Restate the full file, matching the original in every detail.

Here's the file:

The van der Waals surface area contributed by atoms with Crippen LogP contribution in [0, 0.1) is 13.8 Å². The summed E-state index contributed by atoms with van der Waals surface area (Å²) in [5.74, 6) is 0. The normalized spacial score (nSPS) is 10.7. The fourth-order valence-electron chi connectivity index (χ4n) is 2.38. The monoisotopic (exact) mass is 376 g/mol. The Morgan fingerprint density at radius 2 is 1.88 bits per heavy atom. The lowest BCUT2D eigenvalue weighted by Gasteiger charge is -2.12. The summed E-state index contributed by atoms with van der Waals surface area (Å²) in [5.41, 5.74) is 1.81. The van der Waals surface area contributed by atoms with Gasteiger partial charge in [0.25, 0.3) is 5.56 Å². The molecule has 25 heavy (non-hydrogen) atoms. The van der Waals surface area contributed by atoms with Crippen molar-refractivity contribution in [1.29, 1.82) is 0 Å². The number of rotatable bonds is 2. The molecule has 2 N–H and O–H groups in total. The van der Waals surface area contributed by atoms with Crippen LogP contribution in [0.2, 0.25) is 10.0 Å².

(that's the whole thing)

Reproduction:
The van der Waals surface area contributed by atoms with Crippen LogP contribution in [0, 0.1) is 13.8 Å². The summed E-state index contributed by atoms with van der Waals surface area (Å²) in [5.74, 6) is 0. The normalized spacial score (nSPS) is 10.7. The fourth-order valence-electron chi connectivity index (χ4n) is 2.38. The monoisotopic (exact) mass is 376 g/mol. The Morgan fingerprint density at radius 2 is 1.88 bits per heavy atom. The lowest BCUT2D eigenvalue weighted by Gasteiger charge is -2.12. The summed E-state index contributed by atoms with van der Waals surface area (Å²) in [5.41, 5.74) is 1.81. The van der Waals surface area contributed by atoms with Gasteiger partial charge in [0.25, 0.3) is 5.56 Å². The molecule has 25 heavy (non-hydrogen) atoms. The van der Waals surface area contributed by atoms with Crippen molar-refractivity contribution in [1.29, 1.82) is 0 Å². The number of rotatable bonds is 2. The molecule has 2 N–H and O–H groups in total. The van der Waals surface area contributed by atoms with Crippen LogP contribution in [0.2, 0.25) is 10.0 Å².